26/09/2017 - 15:09

Yanchep JV backs Y-hub

26/09/2017 - 15:09

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The state’s newest co-working space has been opened in Yanchep, after a $10 million investment by the area’s main property developer, in a bid to create a knowledge-based economy in the region ahead of an anticipated population influx.

Jon Kelly says the hub could drive a knowledge economy. Photo: Chris Kershaw

The state’s newest co-working space has been opened in Yanchep, after a $10 million investment by the area’s main property developer, in a bid to create a knowledge-based economy in the region ahead of an anticipated population influx.

The Yanchep Beach Joint Venture, a partnership between Japanese company Tokyu Corporation and Singaporean business New Orion, is working on a 500-hectare commercial development in Yanchep, which will include the region’s future central business district.

The development is a derivative of Alan Bond’s Yanchep Sun City plan, which Tokyu bought in the 1970s.

The new space, to be known as Y-Hub, is an early part of this commercial development, with Yanchep Beach executive general manager Jon Kelly telling Business News it was driven by a desire to shape the type of jobs that would be available in the area as it grew.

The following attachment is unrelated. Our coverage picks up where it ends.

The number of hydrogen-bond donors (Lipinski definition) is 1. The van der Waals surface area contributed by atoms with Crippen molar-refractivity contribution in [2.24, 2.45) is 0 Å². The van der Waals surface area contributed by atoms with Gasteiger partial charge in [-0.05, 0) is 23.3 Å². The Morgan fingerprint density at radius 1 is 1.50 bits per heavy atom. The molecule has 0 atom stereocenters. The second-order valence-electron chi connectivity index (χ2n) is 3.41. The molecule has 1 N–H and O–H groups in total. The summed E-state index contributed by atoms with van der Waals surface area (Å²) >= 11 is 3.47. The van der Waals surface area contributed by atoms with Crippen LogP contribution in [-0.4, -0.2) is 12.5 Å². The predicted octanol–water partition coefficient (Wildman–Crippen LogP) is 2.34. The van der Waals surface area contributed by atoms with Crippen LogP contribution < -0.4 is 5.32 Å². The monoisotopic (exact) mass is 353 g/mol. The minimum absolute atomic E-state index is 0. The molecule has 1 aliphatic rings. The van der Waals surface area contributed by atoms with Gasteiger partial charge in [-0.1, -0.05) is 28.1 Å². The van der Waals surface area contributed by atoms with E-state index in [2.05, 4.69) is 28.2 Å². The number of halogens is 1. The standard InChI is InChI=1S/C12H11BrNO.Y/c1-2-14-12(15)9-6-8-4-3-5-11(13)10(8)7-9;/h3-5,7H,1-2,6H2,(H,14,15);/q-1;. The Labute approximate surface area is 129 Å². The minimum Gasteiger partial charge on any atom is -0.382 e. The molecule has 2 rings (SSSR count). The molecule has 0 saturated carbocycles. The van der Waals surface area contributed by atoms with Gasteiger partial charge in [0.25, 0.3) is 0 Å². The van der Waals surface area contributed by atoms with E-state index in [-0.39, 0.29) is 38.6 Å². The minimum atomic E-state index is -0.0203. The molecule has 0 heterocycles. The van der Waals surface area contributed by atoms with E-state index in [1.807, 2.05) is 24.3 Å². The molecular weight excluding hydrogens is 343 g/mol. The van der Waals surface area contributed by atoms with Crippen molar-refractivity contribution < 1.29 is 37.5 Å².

“What we’re trying to build up there is what we’d refer to as a knowledge-based economy,” Mr Kelly said.

“Yanchep will be huge.

“You will see another 150,000 people come up here in the next 30 years.

“Yanchep is the fastest-growing locality in Australia this year, with 8,000 new residents.”

He said government planning documents called for the creation of 50,000 jobs in the region, with only a small portion of the current population working in close proximity and many underemployed.

“In terms of employment generation, the north-west corridor has failed to meet expectations,” Mr Kelly said.

But he said the Y-Hub space, located on Yanchep Road, was a major step towards the creation of technology and research-based jobs, with potential to scale up in the region.

“What we’re hoping for (is) that there will be some intellectual property spin-off, that there will be a range of startups we can establish up there,” Mr Kelly said.

To that end, Yanchep Beach plans to spend a further $5 million rolling out programs to support startups that use the centre, and has established a registered training organisation.

The hub has also secured its first anchor tenant – a Cooperative Research Centre dedicated to commercialising research into the honeybee industry for export markets.

That centre is backed by the University of Western Australia, and will house around a dozen PhD students and researchers from the institution.

There are a further 420 square metres of co-working space, with the venture in negotiations with Spacecubed, which has been working with Y-hub on design and development, to run the facility.

“Even I’m surprised at the level of interest that we’ve had up there, it’s been very encouraging,” Mr Kelly said.

“There’s a lot of innovators looking for space.”

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